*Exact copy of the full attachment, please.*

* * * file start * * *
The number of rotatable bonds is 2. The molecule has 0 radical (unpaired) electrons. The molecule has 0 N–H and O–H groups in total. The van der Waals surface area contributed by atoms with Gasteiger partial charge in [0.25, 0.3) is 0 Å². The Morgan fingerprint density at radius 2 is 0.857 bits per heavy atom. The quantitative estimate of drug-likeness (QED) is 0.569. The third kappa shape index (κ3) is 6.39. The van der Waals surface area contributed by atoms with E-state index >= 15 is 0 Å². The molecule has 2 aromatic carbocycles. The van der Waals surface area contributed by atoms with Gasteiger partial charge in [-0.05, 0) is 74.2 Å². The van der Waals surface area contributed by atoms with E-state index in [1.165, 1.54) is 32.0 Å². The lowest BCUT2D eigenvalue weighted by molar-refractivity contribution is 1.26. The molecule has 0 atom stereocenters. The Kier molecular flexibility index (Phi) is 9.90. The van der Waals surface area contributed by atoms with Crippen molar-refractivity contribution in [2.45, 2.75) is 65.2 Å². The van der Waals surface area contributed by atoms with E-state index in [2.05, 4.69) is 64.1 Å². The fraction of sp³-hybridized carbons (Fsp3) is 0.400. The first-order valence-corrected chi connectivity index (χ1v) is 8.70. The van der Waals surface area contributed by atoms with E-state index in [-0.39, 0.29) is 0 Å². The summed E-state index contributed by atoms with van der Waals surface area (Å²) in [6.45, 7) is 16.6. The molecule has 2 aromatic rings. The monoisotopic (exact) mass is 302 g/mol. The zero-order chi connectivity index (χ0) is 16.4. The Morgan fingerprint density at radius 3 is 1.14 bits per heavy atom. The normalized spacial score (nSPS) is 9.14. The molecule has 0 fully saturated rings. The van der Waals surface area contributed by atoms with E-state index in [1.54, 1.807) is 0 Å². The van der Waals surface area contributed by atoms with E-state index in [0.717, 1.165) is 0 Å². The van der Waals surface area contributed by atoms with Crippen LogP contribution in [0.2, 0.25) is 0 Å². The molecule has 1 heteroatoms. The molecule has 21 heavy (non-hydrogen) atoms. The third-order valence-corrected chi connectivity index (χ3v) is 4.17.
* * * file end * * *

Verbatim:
The number of rotatable bonds is 2. The molecule has 0 radical (unpaired) electrons. The molecule has 0 N–H and O–H groups in total. The van der Waals surface area contributed by atoms with Gasteiger partial charge in [0.25, 0.3) is 0 Å². The Morgan fingerprint density at radius 2 is 0.857 bits per heavy atom. The quantitative estimate of drug-likeness (QED) is 0.569. The third kappa shape index (κ3) is 6.39. The van der Waals surface area contributed by atoms with E-state index >= 15 is 0 Å². The molecule has 2 aromatic carbocycles. The van der Waals surface area contributed by atoms with Gasteiger partial charge in [-0.05, 0) is 74.2 Å². The van der Waals surface area contributed by atoms with E-state index in [1.165, 1.54) is 32.0 Å². The lowest BCUT2D eigenvalue weighted by molar-refractivity contribution is 1.26. The molecule has 0 atom stereocenters. The Kier molecular flexibility index (Phi) is 9.90. The van der Waals surface area contributed by atoms with Crippen molar-refractivity contribution in [2.45, 2.75) is 65.2 Å². The van der Waals surface area contributed by atoms with E-state index in [2.05, 4.69) is 64.1 Å². The fraction of sp³-hybridized carbons (Fsp3) is 0.400. The first-order valence-corrected chi connectivity index (χ1v) is 8.70. The van der Waals surface area contributed by atoms with E-state index in [-0.39, 0.29) is 0 Å². The summed E-state index contributed by atoms with van der Waals surface area (Å²) in [6.45, 7) is 16.6. The molecule has 2 aromatic rings. The monoisotopic (exact) mass is 302 g/mol. The zero-order chi connectivity index (χ0) is 16.4. The Morgan fingerprint density at radius 3 is 1.14 bits per heavy atom. The normalized spacial score (nSPS) is 9.14. The molecule has 0 fully saturated rings. The van der Waals surface area contributed by atoms with E-state index in [1.54, 1.807) is 0 Å². The van der Waals surface area contributed by atoms with E-state index in [0.717, 1.165) is 0 Å². The van der Waals surface area contributed by atoms with Crippen LogP contribution in [0.2, 0.25) is 0 Å². The molecule has 1 heteroatoms. The molecule has 21 heavy (non-hydrogen) atoms. The third-order valence-corrected chi connectivity index (χ3v) is 4.17.